posted on Dec, 7 2017 @ 04:24 PM
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originally posted by: Bone75
a reply to: Liquesence

Is there a transcript of the cop's testimony available?


I'm not sure the transcripts are publicly available yet, at least I can't find them after a preliminary search.



posted on Dec, 7 2017 @ 04:27 PM
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a reply to: Indrasweb



While there is a common issue there, I am trying to avoid this becoming a race debate, which is why I didn't frame the OP, or subsequent arguments, in such a way.
edit on 7-12-2017 by Liquesence because: (no reason given)



posted on Dec, 7 2017 @ 04:27 PM
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a reply to: Liquesence

I read that he pleaded guilty to violating civil rights, but that's so vague and broad...I guess I just don't understand how that is tantamount to pleading guilty to second degree murder.

Still don't.



posted on Dec, 7 2017 @ 04:28 PM
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a reply to: Edumakated

For me, its more that the man running had dropped the taser, couldn't outrun my grandmother even today with her being dead, and the officer chose to shoot the guy in the back instead of giving chase.

If the cop was going to shoot him, his chance to do passed when the guy dropped the taser and turned to run (or fast walk).



posted on Dec, 7 2017 @ 04:29 PM
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a reply to: Liquesence

And rightly so. There is no need to further fan the flames of racial disharmony.

The issue is one of justice and responsibility and that is of course where the discussion here should be focused.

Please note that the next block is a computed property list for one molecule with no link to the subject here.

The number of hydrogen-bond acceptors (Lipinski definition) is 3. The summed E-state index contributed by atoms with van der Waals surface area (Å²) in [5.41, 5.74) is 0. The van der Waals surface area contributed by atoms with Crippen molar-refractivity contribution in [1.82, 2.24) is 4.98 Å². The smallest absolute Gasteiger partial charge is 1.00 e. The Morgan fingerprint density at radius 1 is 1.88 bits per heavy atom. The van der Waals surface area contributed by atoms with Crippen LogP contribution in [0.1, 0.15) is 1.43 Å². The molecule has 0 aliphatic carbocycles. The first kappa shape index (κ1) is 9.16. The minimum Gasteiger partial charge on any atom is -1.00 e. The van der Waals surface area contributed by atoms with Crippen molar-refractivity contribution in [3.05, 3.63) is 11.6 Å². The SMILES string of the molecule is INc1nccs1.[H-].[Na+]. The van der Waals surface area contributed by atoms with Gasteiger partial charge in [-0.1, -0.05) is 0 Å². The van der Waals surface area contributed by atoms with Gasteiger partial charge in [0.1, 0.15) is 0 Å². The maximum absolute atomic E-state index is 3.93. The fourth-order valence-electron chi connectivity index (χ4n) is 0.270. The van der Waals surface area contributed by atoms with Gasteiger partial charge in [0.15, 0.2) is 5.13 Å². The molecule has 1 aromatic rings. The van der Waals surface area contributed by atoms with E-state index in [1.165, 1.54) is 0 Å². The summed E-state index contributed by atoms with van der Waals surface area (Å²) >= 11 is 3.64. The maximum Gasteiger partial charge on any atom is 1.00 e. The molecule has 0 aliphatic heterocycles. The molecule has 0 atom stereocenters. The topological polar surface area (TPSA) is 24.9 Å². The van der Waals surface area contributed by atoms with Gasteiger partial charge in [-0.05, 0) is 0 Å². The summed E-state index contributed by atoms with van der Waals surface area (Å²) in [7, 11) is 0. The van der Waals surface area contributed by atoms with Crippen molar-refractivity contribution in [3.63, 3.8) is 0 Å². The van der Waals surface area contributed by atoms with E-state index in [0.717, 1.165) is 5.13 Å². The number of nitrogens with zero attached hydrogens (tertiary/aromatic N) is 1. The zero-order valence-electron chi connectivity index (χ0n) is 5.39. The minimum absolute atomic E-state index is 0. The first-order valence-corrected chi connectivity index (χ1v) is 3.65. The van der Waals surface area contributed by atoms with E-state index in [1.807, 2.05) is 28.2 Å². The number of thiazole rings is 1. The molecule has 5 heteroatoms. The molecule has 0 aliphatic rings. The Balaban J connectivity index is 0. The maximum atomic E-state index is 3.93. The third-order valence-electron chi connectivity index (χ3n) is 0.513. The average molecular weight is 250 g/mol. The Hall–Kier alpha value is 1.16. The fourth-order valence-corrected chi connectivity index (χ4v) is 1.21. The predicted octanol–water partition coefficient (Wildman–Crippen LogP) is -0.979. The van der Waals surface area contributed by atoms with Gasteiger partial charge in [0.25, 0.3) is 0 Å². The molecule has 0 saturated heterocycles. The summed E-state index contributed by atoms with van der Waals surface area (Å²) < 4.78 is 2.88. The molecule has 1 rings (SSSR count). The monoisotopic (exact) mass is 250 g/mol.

posted on Dec, 7 2017 @ 04:40 PM
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a reply to: MotherMayEye

The way the federal statute is written that Slager entered his guilty plea to leaves it vague as to how the sentencing can be carried out. It was up to the judge in this case to determine the appropriate charge level for sentencing, and that's where the judge landed on it.

I don't think anybody could reasonably argue that Slager stopped Scott with the intention of killing him, nor could one argue that Slager set out with the intent to kill him. But at the moment that Slager opened fire on Scott, Slager intended to kill him. That's the general concept of a second degree murder charge.



posted on Dec, 7 2017 @ 04:56 PM
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a reply to: Shamrock6

I'll have to read deeper on my own to make sense of it. Thanks for attempting to explain it to me though.

It's just unusual (for me) to hear about a mistrial in a state court, which prompts a guilty plea to a civil rights violation, then a federal judge taking up the case and issuing a verdict.

And that is just more strangeness to throw on to the pile of strange things about this case.


edit on 12/7/2017 by MotherMayEye because: (no reason given)



posted on Dec, 7 2017 @ 05:08 PM
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a reply to: MotherMayEye

The guilty plea was to federal charges, so there's nothing odd about that. He entered his plea to the charge of deprivation of civil rights under color of law.

In that statute, it gives a penalty for if the deprivation came in the form of a killing. For the purpose of determining the number of years to give, the judge had to determine what level of homicide the killing fell in to in the US Code, not the state code.

Two different trials at two different levels of government with different sets of charges.